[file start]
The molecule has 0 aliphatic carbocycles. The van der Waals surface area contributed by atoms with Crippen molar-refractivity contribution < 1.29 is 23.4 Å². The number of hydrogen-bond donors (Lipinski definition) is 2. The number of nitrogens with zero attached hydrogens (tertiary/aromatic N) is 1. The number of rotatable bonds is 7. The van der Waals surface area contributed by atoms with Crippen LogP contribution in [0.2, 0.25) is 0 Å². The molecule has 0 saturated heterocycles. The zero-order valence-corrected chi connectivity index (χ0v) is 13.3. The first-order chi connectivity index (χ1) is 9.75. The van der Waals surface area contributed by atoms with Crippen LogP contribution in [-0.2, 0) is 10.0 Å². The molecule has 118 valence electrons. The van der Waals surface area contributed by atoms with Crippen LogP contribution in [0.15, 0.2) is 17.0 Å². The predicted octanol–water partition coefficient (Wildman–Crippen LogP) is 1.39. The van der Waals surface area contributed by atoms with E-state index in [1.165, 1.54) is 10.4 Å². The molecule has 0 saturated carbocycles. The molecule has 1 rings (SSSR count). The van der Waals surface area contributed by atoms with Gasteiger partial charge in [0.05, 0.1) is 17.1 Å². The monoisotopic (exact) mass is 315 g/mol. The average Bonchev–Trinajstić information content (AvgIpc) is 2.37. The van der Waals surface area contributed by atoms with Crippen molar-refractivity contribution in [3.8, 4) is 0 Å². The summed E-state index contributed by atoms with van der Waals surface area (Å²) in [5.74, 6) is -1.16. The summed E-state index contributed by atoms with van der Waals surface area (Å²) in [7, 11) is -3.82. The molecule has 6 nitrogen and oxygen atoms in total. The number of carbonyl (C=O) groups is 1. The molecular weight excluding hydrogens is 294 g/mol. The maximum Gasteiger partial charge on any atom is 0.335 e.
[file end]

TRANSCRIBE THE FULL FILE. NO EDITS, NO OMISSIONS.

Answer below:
The molecule has 0 aliphatic carbocycles. The van der Waals surface area contributed by atoms with Crippen molar-refractivity contribution < 1.29 is 23.4 Å². The number of hydrogen-bond donors (Lipinski definition) is 2. The number of nitrogens with zero attached hydrogens (tertiary/aromatic N) is 1. The number of rotatable bonds is 7. The van der Waals surface area contributed by atoms with Crippen LogP contribution in [0.2, 0.25) is 0 Å². The molecule has 0 saturated heterocycles. The zero-order valence-corrected chi connectivity index (χ0v) is 13.3. The first-order chi connectivity index (χ1) is 9.75. The van der Waals surface area contributed by atoms with Crippen LogP contribution in [-0.2, 0) is 10.0 Å². The molecule has 118 valence electrons. The van der Waals surface area contributed by atoms with Crippen LogP contribution in [0.15, 0.2) is 17.0 Å². The predicted octanol–water partition coefficient (Wildman–Crippen LogP) is 1.39. The van der Waals surface area contributed by atoms with E-state index in [1.165, 1.54) is 10.4 Å². The molecule has 0 saturated carbocycles. The molecule has 1 rings (SSSR count). The van der Waals surface area contributed by atoms with Gasteiger partial charge in [0.05, 0.1) is 17.1 Å². The monoisotopic (exact) mass is 315 g/mol. The average Bonchev–Trinajstić information content (AvgIpc) is 2.37. The van der Waals surface area contributed by atoms with Crippen molar-refractivity contribution in [3.8, 4) is 0 Å². The summed E-state index contributed by atoms with van der Waals surface area (Å²) in [5.74, 6) is -1.16. The summed E-state index contributed by atoms with van der Waals surface area (Å²) in [7, 11) is -3.82. The molecule has 6 nitrogen and oxygen atoms in total. The number of carbonyl (C=O) groups is 1. The molecular weight excluding hydrogens is 294 g/mol. The maximum Gasteiger partial charge on any atom is 0.335 e.